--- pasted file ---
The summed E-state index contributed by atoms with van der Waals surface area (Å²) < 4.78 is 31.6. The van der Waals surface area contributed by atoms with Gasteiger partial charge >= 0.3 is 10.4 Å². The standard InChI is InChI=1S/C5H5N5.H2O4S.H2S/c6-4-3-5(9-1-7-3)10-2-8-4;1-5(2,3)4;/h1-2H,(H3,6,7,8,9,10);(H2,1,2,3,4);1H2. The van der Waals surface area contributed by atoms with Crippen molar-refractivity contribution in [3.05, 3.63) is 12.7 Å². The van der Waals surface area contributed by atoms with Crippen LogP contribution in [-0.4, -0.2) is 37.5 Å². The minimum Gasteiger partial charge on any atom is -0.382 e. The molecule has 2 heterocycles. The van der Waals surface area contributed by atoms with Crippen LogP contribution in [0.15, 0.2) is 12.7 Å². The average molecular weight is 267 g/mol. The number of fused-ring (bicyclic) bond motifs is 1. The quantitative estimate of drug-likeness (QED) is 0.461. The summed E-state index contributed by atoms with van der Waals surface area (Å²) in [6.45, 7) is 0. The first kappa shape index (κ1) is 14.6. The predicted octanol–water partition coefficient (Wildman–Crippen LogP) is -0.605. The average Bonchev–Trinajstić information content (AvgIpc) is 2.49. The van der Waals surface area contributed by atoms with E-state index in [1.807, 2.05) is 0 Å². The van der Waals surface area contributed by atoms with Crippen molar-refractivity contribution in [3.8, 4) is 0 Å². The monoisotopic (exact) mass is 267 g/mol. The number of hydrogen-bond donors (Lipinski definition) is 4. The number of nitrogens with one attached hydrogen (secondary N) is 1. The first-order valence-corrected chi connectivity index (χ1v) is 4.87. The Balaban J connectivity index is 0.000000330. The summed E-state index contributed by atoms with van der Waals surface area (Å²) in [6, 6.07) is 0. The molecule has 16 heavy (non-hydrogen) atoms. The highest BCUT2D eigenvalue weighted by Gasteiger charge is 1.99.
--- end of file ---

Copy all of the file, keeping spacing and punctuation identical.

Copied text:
The summed E-state index contributed by atoms with van der Waals surface area (Å²) < 4.78 is 31.6. The van der Waals surface area contributed by atoms with Gasteiger partial charge >= 0.3 is 10.4 Å². The standard InChI is InChI=1S/C5H5N5.H2O4S.H2S/c6-4-3-5(9-1-7-3)10-2-8-4;1-5(2,3)4;/h1-2H,(H3,6,7,8,9,10);(H2,1,2,3,4);1H2. The van der Waals surface area contributed by atoms with Crippen molar-refractivity contribution in [3.05, 3.63) is 12.7 Å². The van der Waals surface area contributed by atoms with Crippen LogP contribution in [-0.4, -0.2) is 37.5 Å². The minimum Gasteiger partial charge on any atom is -0.382 e. The molecule has 2 heterocycles. The van der Waals surface area contributed by atoms with Crippen LogP contribution in [0.15, 0.2) is 12.7 Å². The average molecular weight is 267 g/mol. The number of fused-ring (bicyclic) bond motifs is 1. The quantitative estimate of drug-likeness (QED) is 0.461. The summed E-state index contributed by atoms with van der Waals surface area (Å²) in [6.45, 7) is 0. The first kappa shape index (κ1) is 14.6. The predicted octanol–water partition coefficient (Wildman–Crippen LogP) is -0.605. The average Bonchev–Trinajstić information content (AvgIpc) is 2.49. The van der Waals surface area contributed by atoms with E-state index in [1.807, 2.05) is 0 Å². The van der Waals surface area contributed by atoms with Crippen molar-refractivity contribution in [3.8, 4) is 0 Å². The monoisotopic (exact) mass is 267 g/mol. The number of hydrogen-bond donors (Lipinski definition) is 4. The number of nitrogens with one attached hydrogen (secondary N) is 1. The first-order valence-corrected chi connectivity index (χ1v) is 4.87. The Balaban J connectivity index is 0.000000330. The summed E-state index contributed by atoms with van der Waals surface area (Å²) in [6, 6.07) is 0. The molecule has 16 heavy (non-hydrogen) atoms. The highest BCUT2D eigenvalue weighted by Gasteiger charge is 1.99.